And that is the governing and orienting question a sacred/secular leader can trust. It is the balancing question that I will keep returning to: seeing the wholeness in the apparent brokenness...or simply that we are better healed to wholeness and health by being treated as a whole person with integrity.
This is the kind of peer leadership I am planning...in my future self-care caregiver workshops. It's a dynamic balance and the way I, myself, want to learn. But the point of these workshops are to model, in a fun and joyous way, that caregiving is a circle of care. To be sustainable, we, the caregivers must also be fed. The biggest, baddest, blackbelt servant leader, Jesus, had the fine print worked out:
Love your neighbor as yourself. - Mathew 22:39
I am gestating yet more big life changes...Actually there are a few, which is the way my life seems to move. (It's less metamorphic than igneous...) Life has been working well, in a lovely and calm way, then the volcanic eruptions begin...and it is not usually of my choosing.
I have learned to adjust, but it is not comfortable. For me, it manifests physically as body aches, which are bone deep. My brain can more readily accept concepts and new ideas, but my body is slower to process, digest and clean out those old stories. It is yet another physical way grief/loss works it's ways with us–with me. As I tell my bereaved, loss and grief are real damage.
The stories to which I am referring are the very early ones, which got baked in bone deep, before we knew we were in an oven.
But if the story I am holding, is no longer working...it is good and necessary to let it go... The most obvious catalyst in my world now is my employment, which is wobbly and has been for a time. But the mental linkages to how I make money in the world root into to my very identity, who I trust, and how I contribute to the world. These are internal stories, too. Something in me has shifted around the idea of enoughness. Parts of me, which have been largely known but inaccessible, have aligned. I feel wiser, more ready and, perhaps, riper (Ahem...ripe in the sense of wine not compost).
What is 'enough'? It has to do with expectations & our stories.
The answers around enough-ness are both bone deep, and flowing like a thought river, constantly in motion while eroding and re-depositing all those earthly rocks I have come to think of as unchanging. Enoughness and gratitude is a present moment calculation, of sorts. David Brooks in a 2015, NYT column, The Structure of Gratitude, says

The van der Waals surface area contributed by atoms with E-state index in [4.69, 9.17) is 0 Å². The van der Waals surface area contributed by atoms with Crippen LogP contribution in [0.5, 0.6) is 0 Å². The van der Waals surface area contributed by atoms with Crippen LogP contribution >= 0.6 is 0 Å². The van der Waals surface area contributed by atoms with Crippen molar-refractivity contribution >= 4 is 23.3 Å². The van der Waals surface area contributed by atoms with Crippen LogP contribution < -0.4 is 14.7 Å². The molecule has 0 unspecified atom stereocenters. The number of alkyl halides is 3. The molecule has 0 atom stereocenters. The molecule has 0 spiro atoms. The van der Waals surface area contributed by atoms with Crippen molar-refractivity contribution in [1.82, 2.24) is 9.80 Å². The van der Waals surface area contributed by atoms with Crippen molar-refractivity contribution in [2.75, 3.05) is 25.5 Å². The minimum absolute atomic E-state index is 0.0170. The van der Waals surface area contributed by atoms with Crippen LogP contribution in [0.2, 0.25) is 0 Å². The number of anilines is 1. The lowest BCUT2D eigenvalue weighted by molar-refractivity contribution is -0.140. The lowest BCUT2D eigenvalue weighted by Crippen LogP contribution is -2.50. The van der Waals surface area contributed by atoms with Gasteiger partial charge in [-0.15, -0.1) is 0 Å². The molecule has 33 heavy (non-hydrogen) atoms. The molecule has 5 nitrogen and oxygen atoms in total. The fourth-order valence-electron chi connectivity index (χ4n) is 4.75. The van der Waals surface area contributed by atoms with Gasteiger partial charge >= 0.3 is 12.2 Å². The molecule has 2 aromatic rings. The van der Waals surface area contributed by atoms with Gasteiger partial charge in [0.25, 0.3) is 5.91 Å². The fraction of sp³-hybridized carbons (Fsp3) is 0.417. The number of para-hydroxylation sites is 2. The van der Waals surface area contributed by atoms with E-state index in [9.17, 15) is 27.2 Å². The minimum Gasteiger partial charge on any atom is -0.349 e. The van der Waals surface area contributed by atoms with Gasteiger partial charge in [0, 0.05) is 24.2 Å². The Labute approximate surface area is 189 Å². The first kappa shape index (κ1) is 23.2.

''Gratitude happens when some kindness exceeds expectations..." - July 28, 2015
Appreciating 'What Is" in front of me or cling to old stories?
Like the grateful people described in his column, I have become more present-minded. My expectations of life are more about appreciating "What is" than expecting life to conform to my baked-in ideas of what I thought was true. "These people may have big ambitions, but they have preserved small anticipations (expectations)". He says these people are hyper-aware of our continual dependence on others - parents, friends, ancestors (and I add partners). They are connected in their stories of gratitude. They are interdependent...and stronger more resilient for it.
Gratitude creates a gift economy...and a better world.
Gratitude is a form of social glue. In a capitalist economy, debt is to be repaid to the lender. But a debt of gratitude is repaid forward, to another person who also doesn't deserve it. In this way each gift ripples outward and yokes circles of people in bonds of affection... Connections are nurtured not by self-interest but by loyalty and service.
As my fiance says (yes, I am, ahem...also getting married...) "We are all dented cans." There is empathy here. There is compassion here for ourselves and our others when we can reduce our expectations. Or release them... if we are ripe enough to do so...
Happy Inter-Dependence Day - We are all dented cans...
My expectations are gratefully burning up with those previously mentioned volcanic eruptions in wonderful ways. We are all dented cans...and I am following the path of kindness, loyalty and service. Life is very sweet today. I am connected in ways I could not have imagined in previous stories of how "Life should be..."
I am appreciating 'What is' enough...to see the blessings in front of me. 'What is' - expectations = blessings.
on a Chaplain's life